For Lockheed Martin, the world's largest weapons maker, the $26 million (NZ$37.3 million) Air Force contract is something of a pittance, easily overlooked in a sea of massive, multi-million-dollar awards.
The aim of the contract, to develop a laser weapon that could fit on a fighter jet, could also be a fool's errand that was considered impossible just a few years ago.
But if the company is able to develop the technology, it would mark a major breakthrough in laser weapons that many think is already starting to transform warfare, reports the Washington Post.
And in another sign of the advancement of laser technology, General Atomics this week was awarded a nearly $9 million (NZ$12.9 million) contract to develop a laser that could be put on a drone.
The Pentagon has been keenly interested in lasers for the past several years.
Unlike bullets, bombs or missiles, they sizzle instead of boom and can limit damage to a specific target, while limiting collateral damage.
Lasers travel at the speed of light and are relatively inexpensive. And with enough power, they can fire for long periods of time without running out of ammunition.
On a fighter jet, they could be particularly effective, able to even shoot down missiles, officials said.
Think of it this way: A weapon that fires at the speed of light would be travelling on a fighter jet potentially flying faster than the speed of sound to shoot down a missile also traveling at supersonic velocity.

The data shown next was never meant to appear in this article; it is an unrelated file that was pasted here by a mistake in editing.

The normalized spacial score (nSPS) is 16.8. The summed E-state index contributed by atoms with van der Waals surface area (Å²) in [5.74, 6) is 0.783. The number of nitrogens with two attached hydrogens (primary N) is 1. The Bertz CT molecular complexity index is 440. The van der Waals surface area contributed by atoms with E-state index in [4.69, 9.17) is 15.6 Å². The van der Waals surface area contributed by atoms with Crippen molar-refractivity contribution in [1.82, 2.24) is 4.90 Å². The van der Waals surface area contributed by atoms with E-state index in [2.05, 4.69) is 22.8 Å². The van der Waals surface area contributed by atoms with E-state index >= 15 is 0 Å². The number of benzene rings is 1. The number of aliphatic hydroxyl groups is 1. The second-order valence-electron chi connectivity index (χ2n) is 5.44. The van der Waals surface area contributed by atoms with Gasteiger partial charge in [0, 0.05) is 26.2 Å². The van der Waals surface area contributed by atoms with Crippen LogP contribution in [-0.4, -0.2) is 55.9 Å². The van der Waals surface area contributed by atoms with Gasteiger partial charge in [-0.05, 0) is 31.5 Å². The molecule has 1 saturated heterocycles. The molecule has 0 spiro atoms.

All of which would represent a major leap forward in the speed and precision in modern weaponry - a "new era", as Robert Afzal, a senior fellow at Lockheed Martin, said.
"This technology is really rapidly evolving," he said. "It's remarkable the progress we've been making."
But lasers require vast amounts of energy to operate and discharge a lot of heat, which means they need space.
Getting them to be compact enough to fit on a fighter jet is an enormous challenge - not to mention being able to withstand the turbulence and G-loads that a fighter jet generates.
Lockheed makes the F-35 Joint Strike Fighter, the stealthy fighter jet that has become the most expensive weapons system in the history of the Pentagon. But the company wouldn't say if the laser test would be on an F-35 or another fighter.
In 2014, the Navy put a laser on the USS Ponce, testing it against small, swarming boats.
Since then, as the technology continued to progress, the military has armed trucks and Humvees with lasers.
General Atomics, which makes the Predator and the MQ-9B drones, was awarded a contract from the Missile Defense Agency to develop a laser that could go on a drone. The company declined to comment on the programme.
Raytheon, meanwhile, has even put a laser on a militarised dune buggy. Earlier this year, it outfitted an Apache helicopter with a laser weapon for the first time.
That demonstration showed significant progress in the technology, said Ben Allison, the director of Raytheon's high-energy laser product line.
"Lasers being deployed out of the laboratory environment is one of the large hurdles we have to overcome in this industry," he said.
"In the lab, you're able to control the environment, even humidity and dust. And the challenges of being able to transition that from the lab to a moving platform, whether on the ground to an airborne environment, are pretty steep."
It's even more difficult on a fighter jet. Under the contract, Lockheed would need to demonstrate and test a laser on a jet by 2021, which was considered a long shot just a few years ago.
"Four or five years ago, we would have said maybe one day, but it's going to be really tough," Afzal said.
Now, he said, "that day is coming".